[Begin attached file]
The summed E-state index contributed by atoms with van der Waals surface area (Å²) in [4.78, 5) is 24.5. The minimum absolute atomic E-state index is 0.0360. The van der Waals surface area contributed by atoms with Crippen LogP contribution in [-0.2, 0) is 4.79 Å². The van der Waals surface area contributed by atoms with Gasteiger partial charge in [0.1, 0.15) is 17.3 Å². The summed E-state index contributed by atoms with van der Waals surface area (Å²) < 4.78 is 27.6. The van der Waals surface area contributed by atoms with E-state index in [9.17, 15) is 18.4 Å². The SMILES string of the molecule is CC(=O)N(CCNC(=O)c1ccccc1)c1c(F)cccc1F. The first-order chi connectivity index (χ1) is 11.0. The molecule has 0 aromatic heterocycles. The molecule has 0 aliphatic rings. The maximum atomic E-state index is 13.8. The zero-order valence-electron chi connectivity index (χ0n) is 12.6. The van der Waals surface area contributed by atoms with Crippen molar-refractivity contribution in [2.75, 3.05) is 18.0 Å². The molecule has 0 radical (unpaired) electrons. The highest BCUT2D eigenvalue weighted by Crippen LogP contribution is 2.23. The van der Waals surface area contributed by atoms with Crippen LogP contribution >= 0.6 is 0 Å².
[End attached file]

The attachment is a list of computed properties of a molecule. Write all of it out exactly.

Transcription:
The summed E-state index contributed by atoms with van der Waals surface area (Å²) in [4.78, 5) is 24.5. The minimum absolute atomic E-state index is 0.0360. The van der Waals surface area contributed by atoms with Crippen LogP contribution in [-0.2, 0) is 4.79 Å². The van der Waals surface area contributed by atoms with Gasteiger partial charge in [0.1, 0.15) is 17.3 Å². The summed E-state index contributed by atoms with van der Waals surface area (Å²) < 4.78 is 27.6. The van der Waals surface area contributed by atoms with E-state index in [9.17, 15) is 18.4 Å². The SMILES string of the molecule is CC(=O)N(CCNC(=O)c1ccccc1)c1c(F)cccc1F. The first-order chi connectivity index (χ1) is 11.0. The molecule has 0 aromatic heterocycles. The molecule has 0 aliphatic rings. The maximum atomic E-state index is 13.8. The zero-order valence-electron chi connectivity index (χ0n) is 12.6. The van der Waals surface area contributed by atoms with Crippen molar-refractivity contribution in [2.75, 3.05) is 18.0 Å². The molecule has 0 radical (unpaired) electrons. The highest BCUT2D eigenvalue weighted by Crippen LogP contribution is 2.23. The van der Waals surface area contributed by atoms with Crippen LogP contribution >= 0.6 is 0 Å².